USB flash drives, pen drives, portable hard disks—these tiny,

high-capacity storage devices have a thousand and one uses. They have rendered

most other types of portable storage—floppy disks, ZIP drives, and even

rewritable CDs—pretty much obsolete. Their high capacity and high reliability

(with no moving/mechanical parts to fail), combined with extreme ease of use

makes them the ultimate in portable storage. You rarely need to install drivers

for them, making them true plug and play devices. At the time of this writing,

a 2GB

USB2 flash drive
will set you back £37—that’s pretty affordable!

There is no question that USB portable storage has changed

the way people view portable media and the way in which people work.

Previously, 3.5″ floppy disks were used to cart work back and forth; any

IT support staff can tell you that these were less than reliable, and trying to

explain to users why their disks had become corrupted was no easy task! Any

files over the 1.4-MB limit of a floppy disk would require either a ZIP drive,

or later, a writable CD to transfer. The ZIP drive was awkward to carry around,

requiring drivers to be installed on most PCs, which was often not allowed by the

Windows policies in place. CDR/RW was a great improvement but the media was

delicate and still gave some compatibility issues with older CDROM drives not

being able to read the new disks. USB Flash drives saved us all; however, they

do now present administrators with a new set of problems, and re-present older


An interesting report in the

Los Angeles Times a few weeks back highlighted one major security issue

which has been created with the introduction of USB storage. I’m sure we would

all imagine military security to be of a high standard when compared to small

businesses or even large corporations—how shocking it is, then, to see that

reporters bought USB flash devices from a bazaar 200 yards outside of the Bagram

military base in Afghanistan. These devices (stolen from the base by cleaners

and other local workers) contained documents marked “Secret,” which

named suspected militants, documented U.S. efforts to remove Afghan government

officials, and a classified briefing on “man portable counter-mortar

radar” now being used in Iraq. One device also listed over 700 service

members with their social security details, opening them up to identity theft. 

This highlights the greatest danger posed by plug and play

portable storage—data loss. While the spread of viruses and the theft of data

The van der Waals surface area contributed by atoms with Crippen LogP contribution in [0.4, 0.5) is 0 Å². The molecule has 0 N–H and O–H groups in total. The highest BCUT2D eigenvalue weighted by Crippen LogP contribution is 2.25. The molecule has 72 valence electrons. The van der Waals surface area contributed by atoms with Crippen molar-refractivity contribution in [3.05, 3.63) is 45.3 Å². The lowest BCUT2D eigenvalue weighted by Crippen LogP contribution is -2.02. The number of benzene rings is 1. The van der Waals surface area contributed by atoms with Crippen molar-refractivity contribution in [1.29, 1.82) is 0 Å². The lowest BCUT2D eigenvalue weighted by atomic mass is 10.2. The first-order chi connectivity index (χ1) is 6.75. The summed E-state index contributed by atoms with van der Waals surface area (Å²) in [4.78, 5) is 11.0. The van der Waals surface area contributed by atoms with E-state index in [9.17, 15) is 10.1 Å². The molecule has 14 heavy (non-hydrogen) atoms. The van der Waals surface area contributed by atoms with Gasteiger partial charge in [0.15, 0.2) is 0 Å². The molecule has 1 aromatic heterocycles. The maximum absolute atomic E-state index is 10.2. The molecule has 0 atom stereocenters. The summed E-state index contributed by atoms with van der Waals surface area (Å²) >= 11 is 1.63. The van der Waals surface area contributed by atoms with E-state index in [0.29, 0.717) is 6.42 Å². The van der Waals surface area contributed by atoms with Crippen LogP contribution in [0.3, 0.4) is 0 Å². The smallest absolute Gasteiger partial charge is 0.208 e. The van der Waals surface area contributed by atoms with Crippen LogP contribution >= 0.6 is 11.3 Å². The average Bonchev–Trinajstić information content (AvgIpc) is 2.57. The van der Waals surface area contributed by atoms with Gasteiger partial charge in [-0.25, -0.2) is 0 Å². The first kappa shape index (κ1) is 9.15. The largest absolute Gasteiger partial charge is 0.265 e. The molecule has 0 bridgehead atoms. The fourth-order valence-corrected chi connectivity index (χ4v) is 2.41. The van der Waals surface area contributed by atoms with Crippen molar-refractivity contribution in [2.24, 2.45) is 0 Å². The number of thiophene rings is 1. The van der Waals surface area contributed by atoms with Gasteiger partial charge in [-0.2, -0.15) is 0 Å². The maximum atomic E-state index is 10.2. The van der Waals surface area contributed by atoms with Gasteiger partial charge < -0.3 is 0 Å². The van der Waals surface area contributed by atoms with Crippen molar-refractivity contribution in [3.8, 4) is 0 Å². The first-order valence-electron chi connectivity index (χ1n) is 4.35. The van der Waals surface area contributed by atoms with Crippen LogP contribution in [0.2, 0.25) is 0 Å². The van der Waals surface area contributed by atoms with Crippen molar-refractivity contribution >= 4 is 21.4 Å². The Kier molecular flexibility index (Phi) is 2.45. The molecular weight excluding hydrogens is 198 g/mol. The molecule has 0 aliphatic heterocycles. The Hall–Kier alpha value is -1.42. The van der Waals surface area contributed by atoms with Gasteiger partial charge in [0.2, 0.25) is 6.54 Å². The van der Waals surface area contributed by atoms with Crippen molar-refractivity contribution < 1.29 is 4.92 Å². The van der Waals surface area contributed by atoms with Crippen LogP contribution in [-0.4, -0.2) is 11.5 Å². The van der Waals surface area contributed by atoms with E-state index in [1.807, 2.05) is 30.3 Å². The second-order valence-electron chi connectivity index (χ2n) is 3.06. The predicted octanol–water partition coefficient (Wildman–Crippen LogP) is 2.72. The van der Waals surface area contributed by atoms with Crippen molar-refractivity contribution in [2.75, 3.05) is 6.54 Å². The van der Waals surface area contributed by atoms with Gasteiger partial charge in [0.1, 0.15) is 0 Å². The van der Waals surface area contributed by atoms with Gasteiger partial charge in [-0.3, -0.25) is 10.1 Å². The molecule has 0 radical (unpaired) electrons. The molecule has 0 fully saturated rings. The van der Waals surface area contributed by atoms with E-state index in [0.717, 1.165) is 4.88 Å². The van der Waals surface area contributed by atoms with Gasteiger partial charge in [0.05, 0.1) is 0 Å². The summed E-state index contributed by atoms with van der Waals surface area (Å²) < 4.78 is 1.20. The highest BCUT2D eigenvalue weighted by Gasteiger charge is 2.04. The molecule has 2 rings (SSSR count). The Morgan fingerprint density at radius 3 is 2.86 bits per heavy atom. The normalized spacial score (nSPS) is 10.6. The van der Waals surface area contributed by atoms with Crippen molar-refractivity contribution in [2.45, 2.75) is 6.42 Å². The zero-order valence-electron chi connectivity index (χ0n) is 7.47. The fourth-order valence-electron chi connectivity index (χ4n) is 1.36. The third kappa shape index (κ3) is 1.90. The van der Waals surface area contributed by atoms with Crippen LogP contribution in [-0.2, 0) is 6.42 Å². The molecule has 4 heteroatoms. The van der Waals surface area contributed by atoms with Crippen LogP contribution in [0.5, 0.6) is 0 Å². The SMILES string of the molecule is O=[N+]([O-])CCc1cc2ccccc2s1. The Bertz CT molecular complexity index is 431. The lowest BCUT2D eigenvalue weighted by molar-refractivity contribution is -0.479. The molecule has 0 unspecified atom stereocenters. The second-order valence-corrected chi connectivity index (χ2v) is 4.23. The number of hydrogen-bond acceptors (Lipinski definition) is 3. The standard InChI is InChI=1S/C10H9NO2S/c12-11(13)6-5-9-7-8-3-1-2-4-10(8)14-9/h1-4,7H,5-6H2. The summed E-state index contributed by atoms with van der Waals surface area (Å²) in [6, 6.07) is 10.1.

also pose an issue, there are clear and simple methods to deal with these

problems. Virus outbreaks are handled by ensuring that on-access scanning is

enabled on corporate machines and virus definitions are kept up to date. Data

theft can be hampered by making sure that all machines are password-protected

and locked while not in use (including once the screensaver has been

activated). Data loss, however (e.g., lost or stolen USB drives which contain

sensitive information) is much harder to deal with. One solution is to make

sure that users are equipped with secure

storage devices. These devices have encryption/conditional access programs

included, which require a password to access the contained data. If lost or

stolen, these will be pretty much useless to the new ‘owner’. The real problem

is that unless you equip every user with once of these devices, someone will

still use their own unsecured device (even if you do equip everyone, they may

still use their own devices). There are only two ways to stop this—both pretty


  1. USB

    locks – these little devices basically blank off USB ports, meaning

    that users can’t plug in unauthorised devices. This means, however, that

    if you authorise them to use one USB device, they can basically use any. I’m

    also sure than any smart and determined user would find a way to remove

    these by themselves. 

  1. Windows

    Group Policy – This addition to the Windows Group Policy will allow

    administrators to disable removable media. This seems like a more sensible

    approach as it still allows USB devices like mice to be used. It will also

    mean administrators can exclude certain users from the restrictions.

All things considered, USB storage has been a godsend for

both administrators and end users—however, it is important to be aware of the

risks that they pose and to educate our users.

What is your company’s policy on the usage of USB

media? How do you control its use? It would be interesting to hear your

experiences and opinions.